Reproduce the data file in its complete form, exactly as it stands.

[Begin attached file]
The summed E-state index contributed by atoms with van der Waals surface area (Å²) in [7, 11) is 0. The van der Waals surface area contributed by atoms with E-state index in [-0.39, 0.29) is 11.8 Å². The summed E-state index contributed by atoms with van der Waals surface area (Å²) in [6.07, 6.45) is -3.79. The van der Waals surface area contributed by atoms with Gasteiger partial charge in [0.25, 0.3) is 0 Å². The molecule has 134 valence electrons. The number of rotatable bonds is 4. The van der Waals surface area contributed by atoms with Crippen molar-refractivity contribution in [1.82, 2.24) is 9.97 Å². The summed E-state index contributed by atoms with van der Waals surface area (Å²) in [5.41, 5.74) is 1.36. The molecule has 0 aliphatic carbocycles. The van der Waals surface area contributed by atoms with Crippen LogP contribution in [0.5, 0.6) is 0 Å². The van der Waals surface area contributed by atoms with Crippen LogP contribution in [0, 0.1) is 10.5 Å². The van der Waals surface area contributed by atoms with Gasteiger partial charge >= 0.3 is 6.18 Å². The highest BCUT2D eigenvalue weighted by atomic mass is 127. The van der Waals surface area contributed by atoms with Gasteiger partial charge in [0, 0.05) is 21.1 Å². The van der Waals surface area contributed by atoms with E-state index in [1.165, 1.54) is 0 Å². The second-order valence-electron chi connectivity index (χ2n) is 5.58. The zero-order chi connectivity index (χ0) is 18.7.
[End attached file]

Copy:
The summed E-state index contributed by atoms with van der Waals surface area (Å²) in [7, 11) is 0. The van der Waals surface area contributed by atoms with E-state index in [-0.39, 0.29) is 11.8 Å². The summed E-state index contributed by atoms with van der Waals surface area (Å²) in [6.07, 6.45) is -3.79. The van der Waals surface area contributed by atoms with Gasteiger partial charge in [0.25, 0.3) is 0 Å². The molecule has 134 valence electrons. The number of rotatable bonds is 4. The van der Waals surface area contributed by atoms with Crippen molar-refractivity contribution in [1.82, 2.24) is 9.97 Å². The summed E-state index contributed by atoms with van der Waals surface area (Å²) in [5.41, 5.74) is 1.36. The molecule has 0 aliphatic carbocycles. The van der Waals surface area contributed by atoms with Crippen LogP contribution in [0.5, 0.6) is 0 Å². The van der Waals surface area contributed by atoms with Crippen LogP contribution in [0, 0.1) is 10.5 Å². The van der Waals surface area contributed by atoms with Gasteiger partial charge >= 0.3 is 6.18 Å². The highest BCUT2D eigenvalue weighted by atomic mass is 127. The van der Waals surface area contributed by atoms with Gasteiger partial charge in [0, 0.05) is 21.1 Å². The van der Waals surface area contributed by atoms with E-state index in [1.165, 1.54) is 0 Å². The second-order valence-electron chi connectivity index (χ2n) is 5.58. The zero-order chi connectivity index (χ0) is 18.7.